This paper attempts to examine the evolutionary relationship between the North Fossa Magna region and the Toyama Trough, which includes the Toyama Deep-sea Channel system, to constrain late Cenozoic tectono-sedimentary processes at the junction zone between the NE and SW Japan arcs. Using outcrop data, 2D/3D seismic surveys, exploration-well data, and published literature, we compare tectonic regimes, paleogeography, depositional systems, and sediment supply systems between the two areas, with a focus on the connectivity of submarine-fan systems. The results reveal that the North Fossa Magna region experienced a similar tectonic history to that of the NE Japan arc, including Middle Miocene rifting and Late Miocene basin inversion, whereas the tectonic history of the Toyama Trough is more similar to that of the SW Japan arc, which experienced continuous compression after the Middle Miocene rifting stage. The obtained paleogeography and depositional-system distributions indicate that submarine fans developed in the northern part of the North Fossa Magna region were connected to the Toyama Deep-sea Channel system, and the North Fossa Magna region is regarded as the major clastic provenance of the Toyama Deep-sea Channel system until at least 3 Ma. The sediment supply system to the Toyama Trough can be characterized by multiple stepwise supply systems consisting of NE-SW-trending, parallel, terrace-like basins and interconnecting submarine fan systems, which are possibly related to the basin rifting and compression structures. The amount of clastic supply appears to have varied in response to the tectonic conditions through the late Miocene and Pliocene, causing changes in submarine-fan depositional style. When the Northern Alps of Japan were uplifted drastically, at around 3 Ma, the major sediment supply route shifted to its present position, passing through the Toyama Plain and Bay.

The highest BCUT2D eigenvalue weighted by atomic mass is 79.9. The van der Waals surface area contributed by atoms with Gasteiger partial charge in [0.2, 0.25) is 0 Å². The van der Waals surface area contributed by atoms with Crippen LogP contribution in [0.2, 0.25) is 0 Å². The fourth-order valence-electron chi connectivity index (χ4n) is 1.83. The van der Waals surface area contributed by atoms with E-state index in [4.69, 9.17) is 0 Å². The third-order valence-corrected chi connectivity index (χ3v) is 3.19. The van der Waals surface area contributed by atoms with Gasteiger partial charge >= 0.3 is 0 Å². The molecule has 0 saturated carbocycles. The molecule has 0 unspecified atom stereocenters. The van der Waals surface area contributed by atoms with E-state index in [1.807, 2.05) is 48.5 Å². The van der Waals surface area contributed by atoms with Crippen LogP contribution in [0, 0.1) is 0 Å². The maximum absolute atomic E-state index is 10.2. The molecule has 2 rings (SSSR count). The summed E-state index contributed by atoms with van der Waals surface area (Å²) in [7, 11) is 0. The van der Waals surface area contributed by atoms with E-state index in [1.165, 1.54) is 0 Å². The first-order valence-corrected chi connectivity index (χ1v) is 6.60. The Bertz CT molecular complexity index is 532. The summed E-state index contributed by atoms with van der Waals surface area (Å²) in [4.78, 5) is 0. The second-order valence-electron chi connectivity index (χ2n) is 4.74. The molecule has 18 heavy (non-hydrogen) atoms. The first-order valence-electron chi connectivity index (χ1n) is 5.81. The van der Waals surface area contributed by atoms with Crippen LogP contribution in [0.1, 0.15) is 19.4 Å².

We present a revised Cenozoic chronostratigraphy of the Yatsuo Area, Toyama Prefecture, based on U-Pb and fission-track (FT) dating of zircon grains from tuff beds, mineralogical analysis of tuff beds, and diatom biostratigraphy. The results reveal that syn-rift volcanism (represented by the Iwaine Formation) began at ~17.5 Ma and that the Ikahama unconformity between the syn-rift Higashibessho Formation and the post-rift Tenguyama Formation represents a relatively short-duration (~0.5 m.y.) event ~15 Ma. The Otogawa Formation unconformably overlies the Tenguyama Formation and is divided into middle Miocene (Serravallian) and late Miocene, with a possible unconformity in between. The 2-4 Ma Mita Formation unconformably overlies the Otogawa Formation. These results require previous local correlations of a key tuff bed (MT2) in the Mita Formation to be reassessed.
Facies and sequence stratigraphic analysis of the lowermost Nirehara Formation confirm that this formation comprises multiple depositional cycles generated by water-level fluctuations in a coastal or lacustrine fan delta. The results also suggest that the Nirehara Formation, which is unconformably overlain by the syn-rift Yatsuo Group, was formed in an early rift basin. Detrital zircon U-Pb and FT dating of sandstone within the Nirehara Formation suggests that the sandstone may be derived from the Nohi Rhyolite.
Regional correlations of onshore and offshore Cenozoic chronostratigraphy in the Hokuriku district show multistage rifting during the Oligocene-middle Miocene opening of the Sea of Japan. Regional correlations also suggest that the post-rifting compressive regime was associated with fluctuations in the strength and direction of compressive stress fields.
Magnitude (M) >6 earthquakes triggered by reverse faults, such as the 1993 Noto-Hanto-oki earthquake (M 6.6) and the 2007 Niigata-ken chuetsu-oki earthquake (M 6.8), occur in the high-strain-rate zone of the Toyama Trough, on the eastern margin of the Japan Sea. In 2007 and 2009, we conducted marine seismic surveys using a multichannel seismic reflection system and ocean bottom seismometers in and around the trough. The results reveal differences in crustal structure between the southern and northern parts of the trough. The crust is thinner in the northern part of the trough, whereas the upper crust in the southern part is thick. In addition, the Moho and several other reflections in the crust are identifiable only in the north. Numerous anticlines and reverse faults are formed along the entire margin as well as the in the southeastern part of the trough.